“That sounds like the wind,” said my companion, overlooking a moon-lit courtyard that included a quarter-mile long winding blue pool and countless palm trees. I initially concurred, but then noticed the palm fronds were not moving.
“No, it’s the ocean,” I laughed. From our balcony at the Valentin Imperial Maya, we were surrounded by the crash of the surf, 24 hours a day, even if we couldn’t see the ocean. It was just another one of those special treats at this all-inclusive resort 30 minutes south of Cancun—actually it was the best treat.
We quickly got accustomed to the intense attention from the team at the Valentin—our first experience with the all-inclusive, adults-only resort scenario. We were wanting for nothing: hot, sunny weather; great surf; perfect ocean water temps; excellent food and nurturing help with our drinks. We took advantage indeed, bouncing in the ocean waves for the better part of afternoons while finishing our days with a walk in the pools and to the pool bars.
There was no need to leave the seemingly walled confines or our 36-acre resort: Iguanas walked around as residents of the complex; alligators crossed the small roads at will; coaties, cats and small capybaras abounded with the songs of hundreds of birds filling the air for a microcosmic wildlife experience.
But the lure of the ancients also got us moving. Nearby, on the other side of Playa de Carmen, were sites where the Mayan lived for centuries, until inexplicably disappearing after the Spaniards showed up in the 1500s.
The bus picked us the door of the hotel lobby, which was built to resemble a Spanish villa, and took us in air conditioned comfort to Tulum, one of the last sites where the Mayans lived while the Spanish were on the Yucatan Peninsula. Tulum was a major trading post at the time and digs reveal evidence of goods from all over the region and as far away as Colombia.
Many of the ruins still held examples of the fastidious building process the Mayans undertook. As most of know through the stories this year of the Mayan calendar ending, the Mayans had an affinity for all things in the sky, especially sunrise and sunset. There were buildings here that would capture the light at just the precise moment during sunrise and sunset to create shapes of mystical creatures.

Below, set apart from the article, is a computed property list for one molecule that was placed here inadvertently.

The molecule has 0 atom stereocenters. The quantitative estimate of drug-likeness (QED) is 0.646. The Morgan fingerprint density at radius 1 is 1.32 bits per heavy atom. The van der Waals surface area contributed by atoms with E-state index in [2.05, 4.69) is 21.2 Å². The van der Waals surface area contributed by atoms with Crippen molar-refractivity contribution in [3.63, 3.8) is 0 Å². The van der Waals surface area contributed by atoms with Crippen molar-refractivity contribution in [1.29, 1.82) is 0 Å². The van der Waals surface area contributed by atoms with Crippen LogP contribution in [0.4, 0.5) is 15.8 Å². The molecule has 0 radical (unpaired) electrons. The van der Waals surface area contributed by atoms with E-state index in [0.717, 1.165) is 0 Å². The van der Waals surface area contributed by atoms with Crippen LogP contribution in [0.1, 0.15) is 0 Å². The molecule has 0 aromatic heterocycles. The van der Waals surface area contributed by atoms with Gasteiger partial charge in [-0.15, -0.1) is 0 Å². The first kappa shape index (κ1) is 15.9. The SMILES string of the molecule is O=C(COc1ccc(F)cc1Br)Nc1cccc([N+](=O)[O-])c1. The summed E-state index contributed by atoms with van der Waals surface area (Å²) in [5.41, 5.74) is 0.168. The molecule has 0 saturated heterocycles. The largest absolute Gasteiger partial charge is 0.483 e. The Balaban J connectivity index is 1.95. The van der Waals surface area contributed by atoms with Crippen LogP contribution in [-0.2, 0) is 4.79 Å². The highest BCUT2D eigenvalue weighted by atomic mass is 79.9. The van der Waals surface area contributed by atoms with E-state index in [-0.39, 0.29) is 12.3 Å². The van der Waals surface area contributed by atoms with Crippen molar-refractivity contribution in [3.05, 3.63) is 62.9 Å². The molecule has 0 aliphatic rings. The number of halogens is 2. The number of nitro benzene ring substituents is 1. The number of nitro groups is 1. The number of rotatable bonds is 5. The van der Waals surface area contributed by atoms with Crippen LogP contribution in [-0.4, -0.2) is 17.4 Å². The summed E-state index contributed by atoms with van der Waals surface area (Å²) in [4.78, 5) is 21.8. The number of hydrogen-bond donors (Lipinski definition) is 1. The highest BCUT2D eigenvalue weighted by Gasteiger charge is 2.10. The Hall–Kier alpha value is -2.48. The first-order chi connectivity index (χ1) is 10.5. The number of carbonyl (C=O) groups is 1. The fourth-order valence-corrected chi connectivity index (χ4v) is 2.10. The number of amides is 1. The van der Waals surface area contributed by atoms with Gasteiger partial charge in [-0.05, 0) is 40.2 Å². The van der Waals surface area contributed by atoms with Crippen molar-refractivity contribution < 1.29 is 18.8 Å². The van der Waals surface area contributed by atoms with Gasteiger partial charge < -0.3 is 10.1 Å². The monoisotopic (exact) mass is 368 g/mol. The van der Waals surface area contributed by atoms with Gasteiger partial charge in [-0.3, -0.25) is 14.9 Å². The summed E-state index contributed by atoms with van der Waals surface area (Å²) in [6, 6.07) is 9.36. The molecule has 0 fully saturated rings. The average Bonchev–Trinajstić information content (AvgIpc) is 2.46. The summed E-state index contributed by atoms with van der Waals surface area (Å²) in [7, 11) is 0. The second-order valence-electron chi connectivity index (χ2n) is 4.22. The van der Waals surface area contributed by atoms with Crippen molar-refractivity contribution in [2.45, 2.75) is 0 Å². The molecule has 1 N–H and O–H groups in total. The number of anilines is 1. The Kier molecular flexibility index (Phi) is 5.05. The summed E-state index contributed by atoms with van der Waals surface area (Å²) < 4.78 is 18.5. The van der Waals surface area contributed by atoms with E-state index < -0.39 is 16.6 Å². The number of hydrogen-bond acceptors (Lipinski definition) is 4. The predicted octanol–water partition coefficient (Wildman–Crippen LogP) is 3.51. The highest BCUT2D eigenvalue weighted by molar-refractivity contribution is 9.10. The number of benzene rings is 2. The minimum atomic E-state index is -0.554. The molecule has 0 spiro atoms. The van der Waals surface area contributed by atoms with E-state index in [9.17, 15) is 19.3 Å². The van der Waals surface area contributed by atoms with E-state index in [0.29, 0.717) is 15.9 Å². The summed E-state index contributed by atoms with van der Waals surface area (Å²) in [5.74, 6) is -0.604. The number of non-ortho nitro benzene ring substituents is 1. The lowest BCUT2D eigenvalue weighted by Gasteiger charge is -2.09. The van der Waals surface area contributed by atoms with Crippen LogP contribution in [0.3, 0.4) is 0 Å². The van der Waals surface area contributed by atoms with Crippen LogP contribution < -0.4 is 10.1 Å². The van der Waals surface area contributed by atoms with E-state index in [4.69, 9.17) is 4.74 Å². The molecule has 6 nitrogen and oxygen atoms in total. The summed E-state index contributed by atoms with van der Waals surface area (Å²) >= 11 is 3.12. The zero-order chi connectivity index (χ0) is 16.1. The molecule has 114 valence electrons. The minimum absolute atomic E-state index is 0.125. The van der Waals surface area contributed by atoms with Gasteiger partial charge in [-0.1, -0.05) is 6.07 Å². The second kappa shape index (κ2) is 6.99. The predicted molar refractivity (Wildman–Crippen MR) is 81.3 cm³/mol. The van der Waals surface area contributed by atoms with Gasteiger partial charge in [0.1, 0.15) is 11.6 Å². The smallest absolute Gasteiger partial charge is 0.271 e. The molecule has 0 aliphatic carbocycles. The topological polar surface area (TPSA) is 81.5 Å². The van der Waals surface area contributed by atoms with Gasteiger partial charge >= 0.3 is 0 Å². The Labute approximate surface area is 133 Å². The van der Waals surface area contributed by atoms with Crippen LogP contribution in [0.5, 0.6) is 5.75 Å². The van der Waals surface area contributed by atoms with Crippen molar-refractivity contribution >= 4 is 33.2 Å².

The ruins were at the top of a cliff, making for a natural defense of the village, but also for a fantastic view of the surf crashing on the reef into the aqua blue water behind. The perfunctory 45-minute tour by guide was over and left us to the imagination of Mayan life. To me, it didn’t seem like an easy go, even for the wealthy of the village, which lived inside a walled compound, while outside were dwelling for the servants, farmers and folks waiting on the ruling class inside. There’s a reason the structures withstood centuries of hurricanes and weather issues while there are no ruins where the serfs lived.
At Xel-Ha, it was a different ancient Mayan experience. The area, north of Tulum, had a few old “walls” as they were called, but the place itself was an eco-playground of huge proportions. Snorkeling through clear waters was an experience akin to being in a fish tank, or being part of a National Geographic underwater film crew. Educational and encounter activities involving dolphin, manta rays and manatees were also happening in the clear waters.
Xel-Ha was an all-inclusive jaunt as well, with four restaurants and bars to dine or drink to excess if one wanted. That’s hard to do in the 90-plus degree heat, and the water was the real draw here.
The ocean was the lure at the Imperial, and since it was a mere 200 years from our balcony, we took full advantage of its presence. The fact that people were waiting to wait on us made it that much easier.
(Feature photo of Mayan Ruins by Doug Hissom.)
Doug Hissom writes a weekly environmental column for Baltimore Post-Examiner. He has covered local and state politics in Wisconsin for more than 20 years. Over the course of that time he was publisher, editor, news editor, managing editor and senior writer at the Shepherd Express weekly paper in Milwaukee. He also covered education and environmental issues extensively. He ran the UWM Post in the mid-1980s, winning a Society of Professional Journalists award as best non-daily college newspaper. An avid outdoors person he regularly takes extended paddling trips in the wilderness, preferring the hinterlands of northern Canada and Alaska. After a bet with a bunch of sailors, he paddled across Lake Michigan in a canoe.